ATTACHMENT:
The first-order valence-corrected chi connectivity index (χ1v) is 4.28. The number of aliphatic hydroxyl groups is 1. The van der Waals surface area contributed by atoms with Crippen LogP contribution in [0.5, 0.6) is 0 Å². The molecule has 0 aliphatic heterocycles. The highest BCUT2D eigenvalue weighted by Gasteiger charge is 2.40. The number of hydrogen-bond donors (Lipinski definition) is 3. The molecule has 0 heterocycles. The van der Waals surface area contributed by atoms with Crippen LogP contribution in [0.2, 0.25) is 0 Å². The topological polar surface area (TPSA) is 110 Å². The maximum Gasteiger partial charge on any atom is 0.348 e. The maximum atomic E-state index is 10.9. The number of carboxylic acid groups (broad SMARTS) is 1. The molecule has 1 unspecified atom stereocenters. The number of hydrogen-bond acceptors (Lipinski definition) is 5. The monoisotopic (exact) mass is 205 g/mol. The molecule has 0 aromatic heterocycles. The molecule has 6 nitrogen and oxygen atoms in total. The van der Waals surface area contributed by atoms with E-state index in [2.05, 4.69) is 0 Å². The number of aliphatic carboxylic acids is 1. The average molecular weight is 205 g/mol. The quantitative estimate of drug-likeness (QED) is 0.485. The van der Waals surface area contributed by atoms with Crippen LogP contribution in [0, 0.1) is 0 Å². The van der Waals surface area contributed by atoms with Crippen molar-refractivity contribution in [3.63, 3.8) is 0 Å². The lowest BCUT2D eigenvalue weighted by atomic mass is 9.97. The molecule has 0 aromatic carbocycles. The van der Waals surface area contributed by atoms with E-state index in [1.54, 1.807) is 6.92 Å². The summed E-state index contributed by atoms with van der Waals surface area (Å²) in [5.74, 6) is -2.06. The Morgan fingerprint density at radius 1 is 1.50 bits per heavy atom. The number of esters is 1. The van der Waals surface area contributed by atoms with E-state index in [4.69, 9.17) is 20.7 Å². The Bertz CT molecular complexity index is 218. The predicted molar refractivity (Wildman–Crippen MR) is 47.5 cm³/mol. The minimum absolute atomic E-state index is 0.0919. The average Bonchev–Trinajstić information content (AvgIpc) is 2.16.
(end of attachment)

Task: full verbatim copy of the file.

The first-order valence-corrected chi connectivity index (χ1v) is 4.28. The number of aliphatic hydroxyl groups is 1. The van der Waals surface area contributed by atoms with Crippen LogP contribution in [0.5, 0.6) is 0 Å². The molecule has 0 aliphatic heterocycles. The highest BCUT2D eigenvalue weighted by Gasteiger charge is 2.40. The number of hydrogen-bond donors (Lipinski definition) is 3. The molecule has 0 heterocycles. The van der Waals surface area contributed by atoms with Crippen LogP contribution in [0.2, 0.25) is 0 Å². The topological polar surface area (TPSA) is 110 Å². The maximum Gasteiger partial charge on any atom is 0.348 e. The maximum atomic E-state index is 10.9. The number of carboxylic acid groups (broad SMARTS) is 1. The molecule has 1 unspecified atom stereocenters. The number of hydrogen-bond acceptors (Lipinski definition) is 5. The monoisotopic (exact) mass is 205 g/mol. The molecule has 0 aromatic heterocycles. The molecule has 6 nitrogen and oxygen atoms in total. The van der Waals surface area contributed by atoms with E-state index in [2.05, 4.69) is 0 Å². The number of aliphatic carboxylic acids is 1. The average molecular weight is 205 g/mol. The quantitative estimate of drug-likeness (QED) is 0.485. The van der Waals surface area contributed by atoms with Crippen LogP contribution in [0, 0.1) is 0 Å². The van der Waals surface area contributed by atoms with Crippen molar-refractivity contribution in [3.63, 3.8) is 0 Å². The lowest BCUT2D eigenvalue weighted by atomic mass is 9.97. The molecule has 0 aromatic carbocycles. The van der Waals surface area contributed by atoms with E-state index in [1.54, 1.807) is 6.92 Å². The summed E-state index contributed by atoms with van der Waals surface area (Å²) in [5.74, 6) is -2.06. The Morgan fingerprint density at radius 1 is 1.50 bits per heavy atom. The number of esters is 1. The van der Waals surface area contributed by atoms with E-state index in [4.69, 9.17) is 20.7 Å². The Bertz CT molecular complexity index is 218. The predicted molar refractivity (Wildman–Crippen MR) is 47.5 cm³/mol. The minimum absolute atomic E-state index is 0.0919. The average Bonchev–Trinajstić information content (AvgIpc) is 2.16.